A place for endometriosis survivors & supporters, and all that goes with it.


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#TBT to the first time I published my #endostory

I recently had to clean out my desk and pack up 10 years of memories and collectibles (and, let’s be honest, papers and condiments and dusty old fortunes). Among my discoveries: the long-lost copies of H Magazine from 2009, in which I lay out my excruciating and embarrassing first emergency room visit for extreme pelvic pain and heavy bleeding, describe some of the more graphic details of life with endometriosis for all my coworkers to read, and required our senior Graphics Editor to make a graphic of what endometriosis and adhesions look like. (Sorry not sorry, Steve.)

The story took a big edit and you can’t even find it online any more, since the magazine is no longer in print, but I was still happy — and maybe a little strangely nostalgic — to find these copies and to know they haven’t been totally lost and forgotten. I’d love to take another crack at this and rewrite this article, to update the facts and improve the prose. Maybe now that my schedule has “opened up,” as they say, I’ll have both the time and resolve to do so.

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Happy Endo March all around the world!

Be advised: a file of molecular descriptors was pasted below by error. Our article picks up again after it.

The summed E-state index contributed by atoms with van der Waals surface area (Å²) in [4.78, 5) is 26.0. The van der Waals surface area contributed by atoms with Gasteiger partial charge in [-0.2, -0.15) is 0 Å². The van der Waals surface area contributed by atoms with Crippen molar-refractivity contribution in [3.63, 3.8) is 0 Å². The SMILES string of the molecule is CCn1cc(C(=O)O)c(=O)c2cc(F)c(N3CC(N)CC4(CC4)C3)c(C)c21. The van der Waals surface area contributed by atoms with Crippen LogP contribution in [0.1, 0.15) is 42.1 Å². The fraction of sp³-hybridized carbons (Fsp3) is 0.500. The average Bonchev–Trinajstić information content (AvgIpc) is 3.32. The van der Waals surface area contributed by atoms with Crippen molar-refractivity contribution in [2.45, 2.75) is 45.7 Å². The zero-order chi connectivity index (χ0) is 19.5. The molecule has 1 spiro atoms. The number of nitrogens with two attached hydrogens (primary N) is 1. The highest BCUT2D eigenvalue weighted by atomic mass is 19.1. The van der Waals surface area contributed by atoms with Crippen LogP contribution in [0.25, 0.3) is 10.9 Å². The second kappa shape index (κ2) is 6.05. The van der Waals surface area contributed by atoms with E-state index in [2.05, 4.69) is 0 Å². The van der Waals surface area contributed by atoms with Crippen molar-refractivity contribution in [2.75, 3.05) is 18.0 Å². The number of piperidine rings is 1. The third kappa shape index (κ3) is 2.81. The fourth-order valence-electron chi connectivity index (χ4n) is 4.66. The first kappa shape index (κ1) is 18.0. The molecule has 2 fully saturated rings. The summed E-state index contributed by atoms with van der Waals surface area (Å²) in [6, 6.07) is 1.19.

Wishing everybody marching for endometriosis awareness a happy, productive, and pain-free weekend! I love seeing the photos from all around the world as I’m perched on my spot on the couch, heating pad on high and little dog laying bored next to me. Keep ’em coming — wish I was with you! (All of you — I attended the original Washington, D.C., march, and who wouldn’t want to march in Scotland or France or South Africa or Canada!)

We’d love to see your favorite photos from your local endo march. Post them to the new official Endo Sucks! Facebook page, and you could see them featured on the Endo Sucks! social media! Be sure to include where you’re from and who you’re marching for.

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Pro tip: What not to drink for your ultrasound prep

So I chugged this 33.8 fl oz bottle of caffeinated water (my beloved Water Joe) to be ready and “full” for ultrasound. Wait an hour past my appointment. First thing the tech says when I get called back: “Use the bathroom and empty your bladder. The internal pictures were much better last time so I’m just going to do those.”